rsz_1streams_of_revenueQuestion: 

“I’m just starting my practice/business, and I’m confused and overwhelmed about where to put my focus.  Specifically, I was wondering what revenue stream or streams I should focus on first to create financial stability and how to do this?”

 Answer:

© Copyright 2015 Mary C. Davis, ANAM TURAS. All rights reserved.

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How to Create Financial Stability in Your Business One Revenue Stream at a Time – Part Two

rsz_1streams_of_revenueQuestion:

“I’m just starting my practice/business, and I’m confused and overwhelmed about where to put my focus.  Specifically, I was wondering what revenue stream or streams I should focus on first to create financial stability and how to do this?”

Answer:  

© Copyright 2015 Mary C. Davis, ANAM TURAS. All rights reserved.

If you like this post, please click the “like” button below and share it with your friends.  Thank you.

Also, feel free to submit your thoughts about this topic in the form below. I’d love to hear them!

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How to Create Financial Stability in Your Business One Revenue Stream at a Time – Part One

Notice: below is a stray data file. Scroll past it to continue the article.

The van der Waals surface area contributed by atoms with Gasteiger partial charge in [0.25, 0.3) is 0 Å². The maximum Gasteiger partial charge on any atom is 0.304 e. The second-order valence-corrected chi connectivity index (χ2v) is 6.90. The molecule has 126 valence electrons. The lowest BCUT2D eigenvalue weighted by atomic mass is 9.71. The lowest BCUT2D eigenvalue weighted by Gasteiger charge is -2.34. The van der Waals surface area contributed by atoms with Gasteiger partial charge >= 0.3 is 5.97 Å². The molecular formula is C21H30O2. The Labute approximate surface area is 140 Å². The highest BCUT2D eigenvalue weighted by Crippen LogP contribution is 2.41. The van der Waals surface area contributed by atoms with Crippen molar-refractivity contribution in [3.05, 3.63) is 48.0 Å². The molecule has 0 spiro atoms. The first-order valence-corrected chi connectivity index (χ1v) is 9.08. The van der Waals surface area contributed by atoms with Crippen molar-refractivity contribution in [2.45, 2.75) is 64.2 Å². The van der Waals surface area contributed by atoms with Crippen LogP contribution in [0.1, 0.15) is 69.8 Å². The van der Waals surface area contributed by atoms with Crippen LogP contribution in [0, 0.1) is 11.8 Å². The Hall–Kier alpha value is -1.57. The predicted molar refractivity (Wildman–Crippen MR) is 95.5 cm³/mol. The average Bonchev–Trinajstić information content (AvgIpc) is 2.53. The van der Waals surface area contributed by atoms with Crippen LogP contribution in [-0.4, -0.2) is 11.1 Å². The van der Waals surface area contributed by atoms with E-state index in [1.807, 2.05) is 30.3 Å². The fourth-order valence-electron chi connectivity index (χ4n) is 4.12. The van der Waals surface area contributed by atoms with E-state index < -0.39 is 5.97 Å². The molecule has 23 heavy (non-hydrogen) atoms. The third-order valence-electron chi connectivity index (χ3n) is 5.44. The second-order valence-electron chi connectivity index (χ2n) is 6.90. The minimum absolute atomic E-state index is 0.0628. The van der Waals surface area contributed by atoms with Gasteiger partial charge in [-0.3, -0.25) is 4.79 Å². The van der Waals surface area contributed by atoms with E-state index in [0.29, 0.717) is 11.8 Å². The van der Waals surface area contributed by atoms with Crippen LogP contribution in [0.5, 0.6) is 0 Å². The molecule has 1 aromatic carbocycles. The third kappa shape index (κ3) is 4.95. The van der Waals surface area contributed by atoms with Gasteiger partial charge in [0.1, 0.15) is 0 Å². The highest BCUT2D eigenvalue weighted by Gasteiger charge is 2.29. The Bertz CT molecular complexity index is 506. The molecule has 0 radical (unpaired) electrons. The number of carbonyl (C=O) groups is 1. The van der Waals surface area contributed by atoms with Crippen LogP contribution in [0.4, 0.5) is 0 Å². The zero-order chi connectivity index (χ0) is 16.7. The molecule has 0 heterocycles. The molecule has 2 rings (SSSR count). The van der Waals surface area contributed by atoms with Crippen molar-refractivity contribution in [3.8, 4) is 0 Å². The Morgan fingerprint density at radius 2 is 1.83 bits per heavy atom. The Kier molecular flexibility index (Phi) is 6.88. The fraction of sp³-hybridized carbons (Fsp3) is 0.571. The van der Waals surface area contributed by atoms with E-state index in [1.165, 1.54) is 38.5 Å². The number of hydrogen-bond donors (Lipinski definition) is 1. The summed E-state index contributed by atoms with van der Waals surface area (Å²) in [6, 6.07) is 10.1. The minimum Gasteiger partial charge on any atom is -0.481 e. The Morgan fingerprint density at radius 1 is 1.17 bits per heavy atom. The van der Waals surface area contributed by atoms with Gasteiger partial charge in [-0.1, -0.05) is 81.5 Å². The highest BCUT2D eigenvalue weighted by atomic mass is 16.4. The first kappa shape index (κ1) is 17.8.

rsz_1streams_of_revenueQuestion: 

 “I’m just starting my practice/business, and I’m confused and overwhelmed about where to put my focus.  Specifically, I was wondering what revenue stream or streams I should focus on first to create financial stability and how to do this?”

 Answer:

© Copyright 2015 Mary C. Davis, ANAM TURAS. All rights reserved.

If you like this post, please click the “like” button below and share it with your friends.  Thank you.

Also, feel free to submit your thoughts about this topic in the form below. I’d love to hear them!

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How to Create Engagement to Increase Client Enrollments


Question:

rsz_1engagement_and_conversations (2)“Thanks to you, I have a clearly defined authentic community and marketing message and a core signature program that addresses my community’s challenges and needs. What I’m trying to wrap my head around is how to put this service in front of my tribe and get them to enroll as clients. I’m thinking of placing some ads. What do you think?”

Answer:


© Copyright 2015 Mary C. Davis, ANAM TURAS. All rights reserved.

If you like this post, please click the “like” button below and share it with your friends.  Thank you.

Also, feel free to submit your thoughts about this topic in the form below. I’d love to hear them!